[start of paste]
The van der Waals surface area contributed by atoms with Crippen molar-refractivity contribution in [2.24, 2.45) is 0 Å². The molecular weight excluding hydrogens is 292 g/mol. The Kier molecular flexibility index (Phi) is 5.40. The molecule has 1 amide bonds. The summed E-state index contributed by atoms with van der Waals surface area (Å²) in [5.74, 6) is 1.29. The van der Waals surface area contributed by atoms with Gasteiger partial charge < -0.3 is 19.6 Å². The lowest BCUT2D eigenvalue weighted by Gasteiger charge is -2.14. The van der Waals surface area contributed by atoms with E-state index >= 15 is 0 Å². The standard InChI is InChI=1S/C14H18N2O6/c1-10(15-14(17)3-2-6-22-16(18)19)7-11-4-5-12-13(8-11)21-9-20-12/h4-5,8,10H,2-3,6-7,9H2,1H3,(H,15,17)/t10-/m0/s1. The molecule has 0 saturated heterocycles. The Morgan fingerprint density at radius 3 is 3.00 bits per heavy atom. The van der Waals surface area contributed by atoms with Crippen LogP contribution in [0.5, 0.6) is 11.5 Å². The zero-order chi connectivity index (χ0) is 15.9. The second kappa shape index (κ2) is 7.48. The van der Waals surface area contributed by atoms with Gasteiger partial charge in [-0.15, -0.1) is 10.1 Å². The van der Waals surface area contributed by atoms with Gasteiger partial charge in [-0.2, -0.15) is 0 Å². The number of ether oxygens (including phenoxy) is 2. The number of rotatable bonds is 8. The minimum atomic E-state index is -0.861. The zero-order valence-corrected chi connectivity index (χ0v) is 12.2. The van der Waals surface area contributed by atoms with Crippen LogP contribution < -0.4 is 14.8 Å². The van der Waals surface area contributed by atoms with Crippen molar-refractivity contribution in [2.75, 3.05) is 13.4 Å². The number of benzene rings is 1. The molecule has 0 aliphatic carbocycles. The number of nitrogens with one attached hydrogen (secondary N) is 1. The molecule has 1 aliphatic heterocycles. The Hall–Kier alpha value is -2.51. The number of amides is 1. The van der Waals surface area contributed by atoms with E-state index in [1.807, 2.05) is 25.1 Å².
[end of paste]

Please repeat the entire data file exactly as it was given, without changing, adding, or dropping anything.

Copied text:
The van der Waals surface area contributed by atoms with Crippen molar-refractivity contribution in [2.24, 2.45) is 0 Å². The molecular weight excluding hydrogens is 292 g/mol. The Kier molecular flexibility index (Phi) is 5.40. The molecule has 1 amide bonds. The summed E-state index contributed by atoms with van der Waals surface area (Å²) in [5.74, 6) is 1.29. The van der Waals surface area contributed by atoms with Gasteiger partial charge < -0.3 is 19.6 Å². The lowest BCUT2D eigenvalue weighted by Gasteiger charge is -2.14. The van der Waals surface area contributed by atoms with E-state index >= 15 is 0 Å². The standard InChI is InChI=1S/C14H18N2O6/c1-10(15-14(17)3-2-6-22-16(18)19)7-11-4-5-12-13(8-11)21-9-20-12/h4-5,8,10H,2-3,6-7,9H2,1H3,(H,15,17)/t10-/m0/s1. The molecule has 0 saturated heterocycles. The Morgan fingerprint density at radius 3 is 3.00 bits per heavy atom. The van der Waals surface area contributed by atoms with Crippen LogP contribution in [0.5, 0.6) is 11.5 Å². The zero-order chi connectivity index (χ0) is 15.9. The second kappa shape index (κ2) is 7.48. The van der Waals surface area contributed by atoms with Gasteiger partial charge in [-0.15, -0.1) is 10.1 Å². The van der Waals surface area contributed by atoms with Gasteiger partial charge in [-0.2, -0.15) is 0 Å². The number of ether oxygens (including phenoxy) is 2. The number of rotatable bonds is 8. The minimum atomic E-state index is -0.861. The zero-order valence-corrected chi connectivity index (χ0v) is 12.2. The van der Waals surface area contributed by atoms with Crippen LogP contribution < -0.4 is 14.8 Å². The van der Waals surface area contributed by atoms with Crippen molar-refractivity contribution in [2.75, 3.05) is 13.4 Å². The number of benzene rings is 1. The molecule has 0 aliphatic carbocycles. The number of nitrogens with one attached hydrogen (secondary N) is 1. The molecule has 1 aliphatic heterocycles. The Hall–Kier alpha value is -2.51. The number of amides is 1. The van der Waals surface area contributed by atoms with E-state index in [1.807, 2.05) is 25.1 Å².